Seeing as how David Johnson has raised the issue of credentials, asking whether one of LR's readers is "good enough" to provide him with information about Russia's recent history of race violence, and seeing as how La Russophobe has seen this as an attempt to avoid a request to publish material about race violence in Russia on the JRL website, La Russophobe feels this is an appropriate time to review the credentials of Mr. Johnson himself, a so-called leading expert on Russia. Here are some of the more salient points of his biography that La Russophobe has unearthed so far:
He doesn't speak Russian.
He's never lived in Russia.
He's not listed in Wikipedia.
He's a "Senior Staff Member" at the Center for Defense Information. His CDI biography states:
David Johnson joined CDI at its founding in 1972. He was the Chief of Research at the Center and is now the editor of the CDI Russia Weekly, an electronic newsletter on contemporary Russia, and editor of the Johnson’s Russia List. Mr. Johnson is co-editor of Current Issues in U.S. Defense Policy and has published in a number of newspapers and magazines, including the The New York Times, Newsday, National Catholic Reporter, World-View, USA Today, The Christian Science Monitor, and The Washington Post. He has traveled frequently in the former Soviet Union and also visited China. Mr. Johnson has prepared many issues of CDI’s publication The Defense Monitor and episodes of CDI’s America’s Defense Monitor television program on a wide range of military and foreign policy issues. Prior to joining CDI, Mr. Johnson served on the staff of Congressman Michael Harrington (D-MA) with the House Armed Services Committee. He served as a military analyst for the Friends Committee on National Legislation and graduated from Brandeis University. He has done graduate work in Chinese and Russian studies at Harvard University.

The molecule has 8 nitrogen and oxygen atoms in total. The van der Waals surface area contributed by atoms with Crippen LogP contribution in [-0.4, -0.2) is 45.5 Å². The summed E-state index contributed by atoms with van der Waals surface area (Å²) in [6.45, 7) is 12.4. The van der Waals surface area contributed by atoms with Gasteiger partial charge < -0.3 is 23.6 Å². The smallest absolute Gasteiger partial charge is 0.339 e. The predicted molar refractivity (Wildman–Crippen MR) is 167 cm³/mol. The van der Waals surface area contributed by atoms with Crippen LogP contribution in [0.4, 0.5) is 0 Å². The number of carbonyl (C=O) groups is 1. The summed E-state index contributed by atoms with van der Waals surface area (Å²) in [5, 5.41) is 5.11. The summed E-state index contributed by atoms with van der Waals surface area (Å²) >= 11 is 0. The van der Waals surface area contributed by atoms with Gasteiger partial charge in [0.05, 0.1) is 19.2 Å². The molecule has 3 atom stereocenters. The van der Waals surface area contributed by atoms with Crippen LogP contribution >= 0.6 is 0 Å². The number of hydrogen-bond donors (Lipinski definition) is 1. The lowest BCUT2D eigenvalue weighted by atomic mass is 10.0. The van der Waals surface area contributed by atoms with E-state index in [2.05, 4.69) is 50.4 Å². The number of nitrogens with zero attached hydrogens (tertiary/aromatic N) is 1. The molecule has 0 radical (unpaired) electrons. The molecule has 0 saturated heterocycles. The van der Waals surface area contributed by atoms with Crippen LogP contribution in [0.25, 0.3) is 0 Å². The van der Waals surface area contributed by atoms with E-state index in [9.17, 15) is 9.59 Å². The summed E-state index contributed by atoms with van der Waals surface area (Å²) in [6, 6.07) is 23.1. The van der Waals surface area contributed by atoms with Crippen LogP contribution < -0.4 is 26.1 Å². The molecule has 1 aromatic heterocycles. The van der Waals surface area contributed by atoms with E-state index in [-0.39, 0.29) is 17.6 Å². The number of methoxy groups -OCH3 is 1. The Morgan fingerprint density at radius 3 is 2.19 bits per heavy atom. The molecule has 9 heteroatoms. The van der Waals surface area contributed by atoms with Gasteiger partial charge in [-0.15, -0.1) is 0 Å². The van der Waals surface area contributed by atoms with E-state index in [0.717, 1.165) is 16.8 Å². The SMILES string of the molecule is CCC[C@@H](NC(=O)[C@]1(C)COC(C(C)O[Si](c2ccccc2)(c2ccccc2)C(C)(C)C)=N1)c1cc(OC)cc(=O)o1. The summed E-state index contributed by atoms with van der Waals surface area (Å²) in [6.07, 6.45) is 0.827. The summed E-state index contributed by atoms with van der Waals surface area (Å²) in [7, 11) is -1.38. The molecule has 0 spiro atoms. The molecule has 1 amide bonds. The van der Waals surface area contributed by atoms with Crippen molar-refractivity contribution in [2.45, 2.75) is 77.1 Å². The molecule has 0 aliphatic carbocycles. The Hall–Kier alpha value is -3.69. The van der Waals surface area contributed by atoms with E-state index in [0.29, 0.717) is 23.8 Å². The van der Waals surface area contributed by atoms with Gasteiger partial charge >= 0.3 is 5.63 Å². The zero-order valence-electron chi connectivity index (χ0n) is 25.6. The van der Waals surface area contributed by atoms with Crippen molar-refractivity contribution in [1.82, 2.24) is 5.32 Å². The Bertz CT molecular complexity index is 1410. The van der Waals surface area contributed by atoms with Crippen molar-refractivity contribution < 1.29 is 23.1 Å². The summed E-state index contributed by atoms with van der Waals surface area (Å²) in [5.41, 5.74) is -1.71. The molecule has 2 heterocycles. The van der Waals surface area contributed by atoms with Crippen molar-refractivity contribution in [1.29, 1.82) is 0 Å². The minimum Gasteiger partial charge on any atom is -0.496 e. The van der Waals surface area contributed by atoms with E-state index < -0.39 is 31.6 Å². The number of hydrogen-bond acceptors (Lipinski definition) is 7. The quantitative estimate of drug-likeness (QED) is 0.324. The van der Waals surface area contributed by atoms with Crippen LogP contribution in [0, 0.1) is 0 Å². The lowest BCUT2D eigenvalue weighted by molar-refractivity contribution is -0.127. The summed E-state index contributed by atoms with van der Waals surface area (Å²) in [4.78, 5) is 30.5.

Let's review these alleged accomplishments, shall we?